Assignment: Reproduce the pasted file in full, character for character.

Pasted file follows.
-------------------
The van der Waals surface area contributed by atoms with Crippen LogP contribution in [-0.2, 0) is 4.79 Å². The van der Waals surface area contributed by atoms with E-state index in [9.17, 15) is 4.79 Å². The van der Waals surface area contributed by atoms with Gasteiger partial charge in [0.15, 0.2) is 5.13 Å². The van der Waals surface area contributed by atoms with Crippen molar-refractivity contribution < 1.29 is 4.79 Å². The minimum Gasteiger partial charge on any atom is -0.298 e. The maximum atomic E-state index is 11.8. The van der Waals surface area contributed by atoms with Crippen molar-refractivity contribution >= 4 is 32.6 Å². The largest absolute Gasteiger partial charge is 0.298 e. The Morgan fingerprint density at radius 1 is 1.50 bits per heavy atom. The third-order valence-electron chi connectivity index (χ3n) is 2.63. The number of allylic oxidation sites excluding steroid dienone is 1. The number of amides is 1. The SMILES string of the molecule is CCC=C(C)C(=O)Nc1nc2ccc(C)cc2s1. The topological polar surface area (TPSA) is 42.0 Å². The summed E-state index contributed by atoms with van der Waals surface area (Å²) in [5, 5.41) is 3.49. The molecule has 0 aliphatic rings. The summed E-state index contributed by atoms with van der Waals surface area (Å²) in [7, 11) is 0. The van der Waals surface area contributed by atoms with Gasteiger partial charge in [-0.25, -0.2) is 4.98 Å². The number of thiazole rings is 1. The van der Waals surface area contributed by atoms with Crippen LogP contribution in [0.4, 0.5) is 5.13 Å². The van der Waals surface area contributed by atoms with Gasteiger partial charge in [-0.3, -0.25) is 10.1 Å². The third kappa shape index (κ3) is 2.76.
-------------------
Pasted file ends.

The van der Waals surface area contributed by atoms with Crippen LogP contribution in [-0.2, 0) is 4.79 Å². The van der Waals surface area contributed by atoms with E-state index in [9.17, 15) is 4.79 Å². The van der Waals surface area contributed by atoms with Gasteiger partial charge in [0.15, 0.2) is 5.13 Å². The van der Waals surface area contributed by atoms with Crippen molar-refractivity contribution < 1.29 is 4.79 Å². The minimum Gasteiger partial charge on any atom is -0.298 e. The maximum atomic E-state index is 11.8. The van der Waals surface area contributed by atoms with Crippen molar-refractivity contribution >= 4 is 32.6 Å². The largest absolute Gasteiger partial charge is 0.298 e. The Morgan fingerprint density at radius 1 is 1.50 bits per heavy atom. The third-order valence-electron chi connectivity index (χ3n) is 2.63. The number of allylic oxidation sites excluding steroid dienone is 1. The number of amides is 1. The SMILES string of the molecule is CCC=C(C)C(=O)Nc1nc2ccc(C)cc2s1. The topological polar surface area (TPSA) is 42.0 Å². The summed E-state index contributed by atoms with van der Waals surface area (Å²) in [5, 5.41) is 3.49. The molecule has 0 aliphatic rings. The summed E-state index contributed by atoms with van der Waals surface area (Å²) in [7, 11) is 0. The van der Waals surface area contributed by atoms with Gasteiger partial charge in [-0.25, -0.2) is 4.98 Å². The number of thiazole rings is 1. The van der Waals surface area contributed by atoms with Crippen LogP contribution in [0.4, 0.5) is 5.13 Å². The van der Waals surface area contributed by atoms with Gasteiger partial charge in [-0.3, -0.25) is 10.1 Å². The third kappa shape index (κ3) is 2.76.